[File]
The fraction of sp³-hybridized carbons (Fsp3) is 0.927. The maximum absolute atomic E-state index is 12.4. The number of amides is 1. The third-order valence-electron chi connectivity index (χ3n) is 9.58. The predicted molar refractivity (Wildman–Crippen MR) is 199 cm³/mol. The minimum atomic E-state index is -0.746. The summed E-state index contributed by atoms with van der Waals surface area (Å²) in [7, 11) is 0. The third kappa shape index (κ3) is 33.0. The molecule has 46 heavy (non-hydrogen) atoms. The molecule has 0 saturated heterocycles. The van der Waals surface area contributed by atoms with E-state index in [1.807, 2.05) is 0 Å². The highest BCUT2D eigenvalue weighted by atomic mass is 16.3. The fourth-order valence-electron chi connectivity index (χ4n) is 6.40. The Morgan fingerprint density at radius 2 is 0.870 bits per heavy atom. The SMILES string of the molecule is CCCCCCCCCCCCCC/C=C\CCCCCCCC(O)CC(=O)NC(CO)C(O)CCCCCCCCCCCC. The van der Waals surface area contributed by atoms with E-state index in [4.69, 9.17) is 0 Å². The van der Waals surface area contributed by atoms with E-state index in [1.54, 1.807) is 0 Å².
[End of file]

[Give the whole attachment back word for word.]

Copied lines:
The fraction of sp³-hybridized carbons (Fsp3) is 0.927. The maximum absolute atomic E-state index is 12.4. The number of amides is 1. The third-order valence-electron chi connectivity index (χ3n) is 9.58. The predicted molar refractivity (Wildman–Crippen MR) is 199 cm³/mol. The minimum atomic E-state index is -0.746. The summed E-state index contributed by atoms with van der Waals surface area (Å²) in [7, 11) is 0. The third kappa shape index (κ3) is 33.0. The molecule has 46 heavy (non-hydrogen) atoms. The molecule has 0 saturated heterocycles. The van der Waals surface area contributed by atoms with E-state index in [1.807, 2.05) is 0 Å². The highest BCUT2D eigenvalue weighted by atomic mass is 16.3. The fourth-order valence-electron chi connectivity index (χ4n) is 6.40. The Morgan fingerprint density at radius 2 is 0.870 bits per heavy atom. The SMILES string of the molecule is CCCCCCCCCCCCCC/C=C\CCCCCCCC(O)CC(=O)NC(CO)C(O)CCCCCCCCCCCC. The van der Waals surface area contributed by atoms with E-state index in [4.69, 9.17) is 0 Å². The van der Waals surface area contributed by atoms with E-state index in [1.54, 1.807) is 0 Å².